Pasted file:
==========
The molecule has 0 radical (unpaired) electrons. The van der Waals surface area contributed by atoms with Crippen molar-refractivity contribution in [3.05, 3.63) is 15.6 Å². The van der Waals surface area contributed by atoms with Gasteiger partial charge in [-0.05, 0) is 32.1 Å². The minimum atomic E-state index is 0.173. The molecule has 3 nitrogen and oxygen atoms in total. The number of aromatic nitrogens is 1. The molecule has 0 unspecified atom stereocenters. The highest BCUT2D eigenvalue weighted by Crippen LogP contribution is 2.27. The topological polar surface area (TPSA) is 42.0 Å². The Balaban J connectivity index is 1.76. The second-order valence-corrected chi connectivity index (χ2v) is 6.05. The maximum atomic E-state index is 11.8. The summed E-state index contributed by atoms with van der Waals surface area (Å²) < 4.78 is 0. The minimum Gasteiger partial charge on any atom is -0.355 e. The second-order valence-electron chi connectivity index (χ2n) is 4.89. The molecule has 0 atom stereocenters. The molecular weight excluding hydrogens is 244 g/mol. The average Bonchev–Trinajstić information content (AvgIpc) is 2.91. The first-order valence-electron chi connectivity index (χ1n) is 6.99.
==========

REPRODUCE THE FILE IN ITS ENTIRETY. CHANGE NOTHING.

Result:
The molecule has 0 radical (unpaired) electrons. The van der Waals surface area contributed by atoms with Crippen molar-refractivity contribution in [3.05, 3.63) is 15.6 Å². The van der Waals surface area contributed by atoms with Gasteiger partial charge in [-0.05, 0) is 32.1 Å². The minimum atomic E-state index is 0.173. The molecule has 3 nitrogen and oxygen atoms in total. The number of aromatic nitrogens is 1. The molecule has 0 unspecified atom stereocenters. The highest BCUT2D eigenvalue weighted by Crippen LogP contribution is 2.27. The topological polar surface area (TPSA) is 42.0 Å². The Balaban J connectivity index is 1.76. The second-order valence-corrected chi connectivity index (χ2v) is 6.05. The maximum atomic E-state index is 11.8. The summed E-state index contributed by atoms with van der Waals surface area (Å²) < 4.78 is 0. The minimum Gasteiger partial charge on any atom is -0.355 e. The second-order valence-electron chi connectivity index (χ2n) is 4.89. The molecule has 0 atom stereocenters. The molecular weight excluding hydrogens is 244 g/mol. The average Bonchev–Trinajstić information content (AvgIpc) is 2.91. The first-order valence-electron chi connectivity index (χ1n) is 6.99.